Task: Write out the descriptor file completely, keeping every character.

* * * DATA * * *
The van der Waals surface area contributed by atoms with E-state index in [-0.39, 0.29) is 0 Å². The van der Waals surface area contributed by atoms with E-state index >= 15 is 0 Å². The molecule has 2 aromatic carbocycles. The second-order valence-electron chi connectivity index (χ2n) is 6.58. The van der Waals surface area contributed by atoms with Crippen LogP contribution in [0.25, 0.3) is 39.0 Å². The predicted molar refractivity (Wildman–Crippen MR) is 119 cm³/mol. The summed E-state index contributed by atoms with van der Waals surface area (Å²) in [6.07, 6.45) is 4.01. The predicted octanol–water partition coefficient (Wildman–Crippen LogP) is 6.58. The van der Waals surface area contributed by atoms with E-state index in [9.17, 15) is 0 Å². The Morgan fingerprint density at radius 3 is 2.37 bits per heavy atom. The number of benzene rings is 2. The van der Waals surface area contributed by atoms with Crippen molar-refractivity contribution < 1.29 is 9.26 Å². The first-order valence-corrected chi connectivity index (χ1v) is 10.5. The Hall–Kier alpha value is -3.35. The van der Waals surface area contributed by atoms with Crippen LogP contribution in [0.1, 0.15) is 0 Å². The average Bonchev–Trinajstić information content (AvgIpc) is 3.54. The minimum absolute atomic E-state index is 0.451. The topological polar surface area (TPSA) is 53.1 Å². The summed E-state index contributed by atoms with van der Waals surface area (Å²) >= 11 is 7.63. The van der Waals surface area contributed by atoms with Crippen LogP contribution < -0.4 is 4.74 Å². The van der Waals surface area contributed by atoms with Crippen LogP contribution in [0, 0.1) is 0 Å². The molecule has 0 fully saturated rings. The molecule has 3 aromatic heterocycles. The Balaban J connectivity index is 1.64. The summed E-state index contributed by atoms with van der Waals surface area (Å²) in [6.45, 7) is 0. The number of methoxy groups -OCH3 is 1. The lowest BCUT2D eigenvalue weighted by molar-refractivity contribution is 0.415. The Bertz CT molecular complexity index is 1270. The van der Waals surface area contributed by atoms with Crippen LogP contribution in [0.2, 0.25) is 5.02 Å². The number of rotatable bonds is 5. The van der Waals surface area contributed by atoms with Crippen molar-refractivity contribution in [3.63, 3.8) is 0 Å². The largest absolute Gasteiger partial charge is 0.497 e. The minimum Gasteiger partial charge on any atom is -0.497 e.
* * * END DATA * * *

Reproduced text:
The van der Waals surface area contributed by atoms with E-state index in [-0.39, 0.29) is 0 Å². The van der Waals surface area contributed by atoms with E-state index >= 15 is 0 Å². The molecule has 2 aromatic carbocycles. The second-order valence-electron chi connectivity index (χ2n) is 6.58. The van der Waals surface area contributed by atoms with Crippen LogP contribution in [0.25, 0.3) is 39.0 Å². The predicted molar refractivity (Wildman–Crippen MR) is 119 cm³/mol. The summed E-state index contributed by atoms with van der Waals surface area (Å²) in [6.07, 6.45) is 4.01. The predicted octanol–water partition coefficient (Wildman–Crippen LogP) is 6.58. The van der Waals surface area contributed by atoms with E-state index in [9.17, 15) is 0 Å². The Morgan fingerprint density at radius 3 is 2.37 bits per heavy atom. The number of benzene rings is 2. The van der Waals surface area contributed by atoms with Crippen molar-refractivity contribution < 1.29 is 9.26 Å². The first-order valence-corrected chi connectivity index (χ1v) is 10.5. The Hall–Kier alpha value is -3.35. The van der Waals surface area contributed by atoms with Crippen LogP contribution in [0.1, 0.15) is 0 Å². The average Bonchev–Trinajstić information content (AvgIpc) is 3.54. The minimum absolute atomic E-state index is 0.451. The topological polar surface area (TPSA) is 53.1 Å². The summed E-state index contributed by atoms with van der Waals surface area (Å²) >= 11 is 7.63. The van der Waals surface area contributed by atoms with Crippen LogP contribution < -0.4 is 4.74 Å². The van der Waals surface area contributed by atoms with Crippen LogP contribution in [0, 0.1) is 0 Å². The molecule has 0 fully saturated rings. The molecule has 3 aromatic heterocycles. The Balaban J connectivity index is 1.64. The summed E-state index contributed by atoms with van der Waals surface area (Å²) in [6.45, 7) is 0. The number of methoxy groups -OCH3 is 1. The lowest BCUT2D eigenvalue weighted by molar-refractivity contribution is 0.415. The Bertz CT molecular complexity index is 1270. The van der Waals surface area contributed by atoms with Crippen LogP contribution in [0.2, 0.25) is 5.02 Å². The number of rotatable bonds is 5. The van der Waals surface area contributed by atoms with Crippen molar-refractivity contribution in [3.63, 3.8) is 0 Å². The largest absolute Gasteiger partial charge is 0.497 e. The minimum Gasteiger partial charge on any atom is -0.497 e.